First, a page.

A much better solution is when both programs contain the same static problems and the second exclusively contains t the bug whose feature location is needed. In this case all the non-feature code can be ignored since they are executed for both test cases.  Some part of the feature will be executed for both inputs, however, for the buggy code some parts of the feature has to be executed which surely hasn't for the correct code, or else how the analyzer would recognize the bug.  Thus we will find some parts of the feature, and this is just our goal.

Use Case: Finding a feature in Findbugs

Our results for unknown source code (Findbugs, Checkstyle) validated our presumption: in most of the cases we got the location of the feature by applying our tool Jidebug:  http://www.4dsoft.eu/jidebug.

In some cases we had lots of code parts in different classes.  In these cases we started from the methods containing the most program statements our tool marked as implementing the feature. The method is really fast, the largest part of the time spent on successful feature location was to write the code, all others are negligible.

The critical element of the method is selecting appropriate input. This is not an easy task at first, but after some trials the method is much more safe and efficient than text search or similar ad hoc methods.

Finally, here is an example. We randomly selected a feature of Findbugs, a well known open source static analyser. This feature aims to find the code defining hashCode() and uses Object.equals().The task is to find the code location of a this feature. At first, we developed two small programs to be analysed by Findbugs. Only the second input code contains the problem to be revealed by the execution of this implemented feature. Both inputs contain, however, another coding problem as well, i.e. a method name starts with upper case letter. As we mentioned earlier the cause is to filter out the execution handling all static problems which is outside our feature. The input codes are as follows.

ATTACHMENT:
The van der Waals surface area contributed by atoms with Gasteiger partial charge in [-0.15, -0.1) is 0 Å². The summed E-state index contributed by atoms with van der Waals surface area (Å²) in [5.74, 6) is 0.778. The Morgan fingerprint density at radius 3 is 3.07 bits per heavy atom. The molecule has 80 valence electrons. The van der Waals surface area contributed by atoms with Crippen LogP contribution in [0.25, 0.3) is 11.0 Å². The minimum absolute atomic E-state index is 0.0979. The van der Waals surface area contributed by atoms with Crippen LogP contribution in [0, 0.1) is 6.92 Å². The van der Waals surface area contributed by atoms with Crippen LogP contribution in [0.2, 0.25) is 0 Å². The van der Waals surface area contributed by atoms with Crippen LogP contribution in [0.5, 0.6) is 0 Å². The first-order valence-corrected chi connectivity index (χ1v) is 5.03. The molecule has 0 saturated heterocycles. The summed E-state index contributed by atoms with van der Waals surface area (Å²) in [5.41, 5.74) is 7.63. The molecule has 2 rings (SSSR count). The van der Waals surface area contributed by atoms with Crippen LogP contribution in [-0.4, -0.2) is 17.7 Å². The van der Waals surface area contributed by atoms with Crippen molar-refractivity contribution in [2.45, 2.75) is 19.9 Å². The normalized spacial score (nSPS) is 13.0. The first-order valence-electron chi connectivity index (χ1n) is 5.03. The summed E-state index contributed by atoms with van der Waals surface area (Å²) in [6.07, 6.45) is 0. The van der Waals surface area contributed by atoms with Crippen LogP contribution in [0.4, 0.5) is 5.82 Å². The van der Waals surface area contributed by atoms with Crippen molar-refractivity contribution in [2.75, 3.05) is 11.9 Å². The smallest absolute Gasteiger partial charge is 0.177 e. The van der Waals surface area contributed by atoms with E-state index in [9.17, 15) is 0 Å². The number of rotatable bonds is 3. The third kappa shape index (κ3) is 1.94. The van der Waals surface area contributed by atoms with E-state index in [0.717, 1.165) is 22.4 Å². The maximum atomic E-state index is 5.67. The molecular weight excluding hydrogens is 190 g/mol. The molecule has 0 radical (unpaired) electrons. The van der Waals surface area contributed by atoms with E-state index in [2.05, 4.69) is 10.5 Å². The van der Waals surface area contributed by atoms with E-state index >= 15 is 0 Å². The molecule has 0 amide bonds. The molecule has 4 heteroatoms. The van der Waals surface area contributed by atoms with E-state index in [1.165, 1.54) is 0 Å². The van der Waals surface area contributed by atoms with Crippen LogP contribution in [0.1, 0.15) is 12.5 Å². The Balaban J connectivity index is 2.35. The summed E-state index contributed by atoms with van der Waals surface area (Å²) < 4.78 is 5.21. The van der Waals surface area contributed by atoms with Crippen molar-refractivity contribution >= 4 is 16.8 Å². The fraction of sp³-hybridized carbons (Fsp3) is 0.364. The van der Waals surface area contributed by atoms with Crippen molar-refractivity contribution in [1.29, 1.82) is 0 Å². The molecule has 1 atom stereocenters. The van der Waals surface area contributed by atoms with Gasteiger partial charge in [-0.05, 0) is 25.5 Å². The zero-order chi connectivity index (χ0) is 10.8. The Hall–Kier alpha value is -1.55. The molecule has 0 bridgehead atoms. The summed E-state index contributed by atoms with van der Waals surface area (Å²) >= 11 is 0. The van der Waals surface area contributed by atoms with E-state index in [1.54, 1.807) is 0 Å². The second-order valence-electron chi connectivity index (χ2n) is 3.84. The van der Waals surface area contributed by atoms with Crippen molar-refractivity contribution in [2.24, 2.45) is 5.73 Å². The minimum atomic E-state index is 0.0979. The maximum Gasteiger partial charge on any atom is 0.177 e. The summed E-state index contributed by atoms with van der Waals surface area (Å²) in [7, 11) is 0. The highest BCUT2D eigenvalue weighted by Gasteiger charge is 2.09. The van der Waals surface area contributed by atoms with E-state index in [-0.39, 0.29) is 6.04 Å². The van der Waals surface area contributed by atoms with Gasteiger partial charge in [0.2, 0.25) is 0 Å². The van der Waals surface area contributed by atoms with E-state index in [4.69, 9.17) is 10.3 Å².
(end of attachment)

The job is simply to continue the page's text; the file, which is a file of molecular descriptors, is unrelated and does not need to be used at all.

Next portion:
package examples;

public class A {

	public void Method() {

	public int hashCode() {                        
		return super.hashCode();

	public boolean equals(Object obj) {  // we fixed the problem in class B 
		return super.equals(obj);

Input program #1

package examples;
public class B {

	public void Method()  { // doesn't start with a lower case letter

	public int hashCode() { // defines hashCode and uses Object.equals()
		return super.hashCode();

Input program #2

Then we execute Findbugs twice with these two programs one each other, and use Jidebug to find the feature. It emphasizes the program statements presumed to belong to the feature by red. The screenshot below shows the result. Actually, the feature's code is really implemented by the statements selected by Jidebug.


About Jidebug  

Jidebug for Java is a code comprehension and bug finding tool made for the Eclipse IDE. Download the trial version and try out this exciting new feature at http://www.4dsoft.eu/jidebug